InsideGOLF exclusive: The curious case of Tiger Woods’ 1997 Masters bag

Tiger Woods and Mike "Fluff" Cowan crossing Hogan’s Bridge on Masters Sunday in 1997.

Getty Images

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In his car, he had a concealed Tiger Woods golf bag.

And, in his mouth, a club sandwich. My lunch companion, a man in his early 70s named Joe LaGrossa, believes that the bag in the trunk of his locked, Jersey-plates SUV was the one Woods used in his win at the 1997 Masters. That is, the bag Mike “Fluff” Cowan carried for Woods that year.

Fluff, also in his early 70s, says he has the bag.

Joe LaGrossa is a lifer in the game. He caddied as a kid. He owned a printing business for decades. For years, he was on the board of the old LPGA stop in Atlantic City. He wasn’t looking for a payday or attention from me, he said. He was eager to get to the bottom of something.

We were in the lunchroom at his workingman’s golf club, in Burlington, N.J., on a cold, wet and dank day. Joe is Jersey, in the best sense. He has seen a lot in his life, good and otherwise. This golf-bag thing doesn’t rank high, but it does rank.

On the lunch table was a pale green file marked “Tiger Bag.” In it were Joe’s letters to the Tiger Woods Foundation, IMG, the PGA Tour, different lawyers — and his winning $100 raffle ticket from November 1997. Blue paper, black ink, these words:

“FLUFF” CARRIES TIGER WOODS’S BAG TO WIN 1997 MASTERS! A chance for “The Bag.”

The raffle, conducted by a Hilton Head golf club where LaGrossa was a member, was a fundraiser for a Boys & Girls Club in South Carolina. Joe bought the first raffle ticket, among the hundreds sold. His name was drawn and he came home with the goods, a Titleist staff bag with Tiger’s name stitched on it, signed by Woods with a gold marker.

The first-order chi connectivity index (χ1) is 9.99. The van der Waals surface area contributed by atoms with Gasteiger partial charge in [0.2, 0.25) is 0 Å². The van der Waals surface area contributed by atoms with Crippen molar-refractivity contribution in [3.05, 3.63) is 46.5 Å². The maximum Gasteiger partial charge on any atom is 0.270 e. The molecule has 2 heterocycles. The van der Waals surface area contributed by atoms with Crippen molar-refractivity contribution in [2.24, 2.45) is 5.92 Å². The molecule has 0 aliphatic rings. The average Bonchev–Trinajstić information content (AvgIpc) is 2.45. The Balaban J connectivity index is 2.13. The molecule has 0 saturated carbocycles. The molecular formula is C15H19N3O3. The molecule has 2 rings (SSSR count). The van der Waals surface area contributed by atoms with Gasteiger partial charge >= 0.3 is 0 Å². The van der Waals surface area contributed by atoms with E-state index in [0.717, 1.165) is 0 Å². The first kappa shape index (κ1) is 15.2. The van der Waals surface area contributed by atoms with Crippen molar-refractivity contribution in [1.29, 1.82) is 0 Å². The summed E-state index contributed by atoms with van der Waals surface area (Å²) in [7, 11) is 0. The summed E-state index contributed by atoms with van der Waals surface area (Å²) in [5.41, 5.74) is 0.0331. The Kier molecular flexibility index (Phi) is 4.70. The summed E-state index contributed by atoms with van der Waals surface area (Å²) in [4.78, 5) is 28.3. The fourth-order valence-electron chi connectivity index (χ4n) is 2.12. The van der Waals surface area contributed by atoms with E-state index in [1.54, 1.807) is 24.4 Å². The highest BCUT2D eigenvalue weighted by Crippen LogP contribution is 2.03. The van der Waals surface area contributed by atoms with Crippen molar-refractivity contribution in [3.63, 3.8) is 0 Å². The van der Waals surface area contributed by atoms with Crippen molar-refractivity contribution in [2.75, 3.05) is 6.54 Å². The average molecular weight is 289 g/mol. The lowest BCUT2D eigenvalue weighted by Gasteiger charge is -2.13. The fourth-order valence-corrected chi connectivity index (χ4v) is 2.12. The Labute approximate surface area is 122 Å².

Tiger Woods’ bag from the 1997 Masters, left, and the bag now in possession of Joe LaGrossa.

getty (left); michael bamberger

In 2007, LaGrossa said he was contacted by the sports division of a Dallas company called Heritage Auction Sports, which sold the bag, promoted as the one Woods used at the ’97 Masters, at auction for $89,500. Heritage mailed LaGrossa a check for his cut, $67,500. But when he tried to deposit the check, he couldn’t. Heritage had put a stop payment on it.

After the auction, Fluff called and later sent a letter to the auction house — handwritten, lined paper — saying that he had the actual bag. Fluff called Joe.

“Fluff was very nice,” Joe said. “But if he has the bag, he should prove it.”

We went out to the parking lot and Joe got out the bag. I’ve seen hundreds of staff bags at close range. I was fully expecting to see a golf bag that did not pass the smell test. But it did.

Joe’s bag had seen action, for sure. Its pleather construction material, the black lettering of its Titleist stamp, its heft and perfect balance — it was the real deal.

LaGrossa invited me to bring his Tiger bag and Tiger file home and learn what I could. I drove home nervously, thinking that the value of my car (an aging Augusta-green Mini Cooper) was dwarfed by its contents. My trunk certainly was.